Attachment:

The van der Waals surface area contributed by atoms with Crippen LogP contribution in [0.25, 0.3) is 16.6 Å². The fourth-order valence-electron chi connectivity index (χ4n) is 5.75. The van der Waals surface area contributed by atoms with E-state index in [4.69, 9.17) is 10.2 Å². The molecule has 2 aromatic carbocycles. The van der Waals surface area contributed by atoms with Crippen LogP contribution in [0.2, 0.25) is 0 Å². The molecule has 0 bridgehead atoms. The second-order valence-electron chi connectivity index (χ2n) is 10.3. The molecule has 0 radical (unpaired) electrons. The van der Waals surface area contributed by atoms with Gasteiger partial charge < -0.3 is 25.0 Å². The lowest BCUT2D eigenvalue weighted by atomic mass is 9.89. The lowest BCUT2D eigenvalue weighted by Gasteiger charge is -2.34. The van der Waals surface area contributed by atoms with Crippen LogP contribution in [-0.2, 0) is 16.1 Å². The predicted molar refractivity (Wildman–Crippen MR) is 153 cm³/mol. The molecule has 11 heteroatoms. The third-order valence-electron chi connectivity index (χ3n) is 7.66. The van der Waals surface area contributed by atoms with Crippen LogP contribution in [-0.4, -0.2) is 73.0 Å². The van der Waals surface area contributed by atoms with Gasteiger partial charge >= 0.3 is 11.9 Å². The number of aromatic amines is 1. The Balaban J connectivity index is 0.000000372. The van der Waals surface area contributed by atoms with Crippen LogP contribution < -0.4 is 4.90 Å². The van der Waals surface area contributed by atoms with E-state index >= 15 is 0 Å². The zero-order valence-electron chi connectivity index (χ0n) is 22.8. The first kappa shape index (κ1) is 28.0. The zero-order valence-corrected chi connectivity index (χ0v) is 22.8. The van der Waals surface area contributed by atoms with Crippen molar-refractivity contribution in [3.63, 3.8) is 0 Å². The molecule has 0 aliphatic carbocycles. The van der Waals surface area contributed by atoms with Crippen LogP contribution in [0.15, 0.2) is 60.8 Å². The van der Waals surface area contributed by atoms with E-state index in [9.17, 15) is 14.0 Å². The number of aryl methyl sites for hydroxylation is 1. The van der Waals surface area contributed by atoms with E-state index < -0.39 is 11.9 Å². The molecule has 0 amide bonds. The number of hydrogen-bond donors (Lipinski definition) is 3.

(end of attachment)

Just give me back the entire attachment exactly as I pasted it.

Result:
The van der Waals surface area contributed by atoms with Crippen LogP contribution in [0.25, 0.3) is 16.6 Å². The fourth-order valence-electron chi connectivity index (χ4n) is 5.75. The van der Waals surface area contributed by atoms with E-state index in [4.69, 9.17) is 10.2 Å². The molecule has 2 aromatic carbocycles. The van der Waals surface area contributed by atoms with Crippen LogP contribution in [0.2, 0.25) is 0 Å². The molecule has 0 bridgehead atoms. The second-order valence-electron chi connectivity index (χ2n) is 10.3. The molecule has 0 radical (unpaired) electrons. The van der Waals surface area contributed by atoms with Gasteiger partial charge < -0.3 is 25.0 Å². The lowest BCUT2D eigenvalue weighted by atomic mass is 9.89. The lowest BCUT2D eigenvalue weighted by Gasteiger charge is -2.34. The van der Waals surface area contributed by atoms with Crippen LogP contribution in [-0.2, 0) is 16.1 Å². The predicted molar refractivity (Wildman–Crippen MR) is 153 cm³/mol. The molecule has 11 heteroatoms. The third-order valence-electron chi connectivity index (χ3n) is 7.66. The van der Waals surface area contributed by atoms with Crippen LogP contribution in [-0.4, -0.2) is 73.0 Å². The van der Waals surface area contributed by atoms with Gasteiger partial charge >= 0.3 is 11.9 Å². The number of aromatic amines is 1. The Balaban J connectivity index is 0.000000372. The van der Waals surface area contributed by atoms with Crippen LogP contribution < -0.4 is 4.90 Å². The van der Waals surface area contributed by atoms with E-state index >= 15 is 0 Å². The zero-order valence-electron chi connectivity index (χ0n) is 22.8. The first kappa shape index (κ1) is 28.0. The zero-order valence-corrected chi connectivity index (χ0v) is 22.8. The van der Waals surface area contributed by atoms with Crippen molar-refractivity contribution in [3.63, 3.8) is 0 Å². The molecule has 0 aliphatic carbocycles. The van der Waals surface area contributed by atoms with Crippen LogP contribution in [0.15, 0.2) is 60.8 Å². The van der Waals surface area contributed by atoms with E-state index in [9.17, 15) is 14.0 Å². The number of aryl methyl sites for hydroxylation is 1. The van der Waals surface area contributed by atoms with E-state index < -0.39 is 11.9 Å². The molecule has 0 amide bonds. The number of hydrogen-bond donors (Lipinski definition) is 3.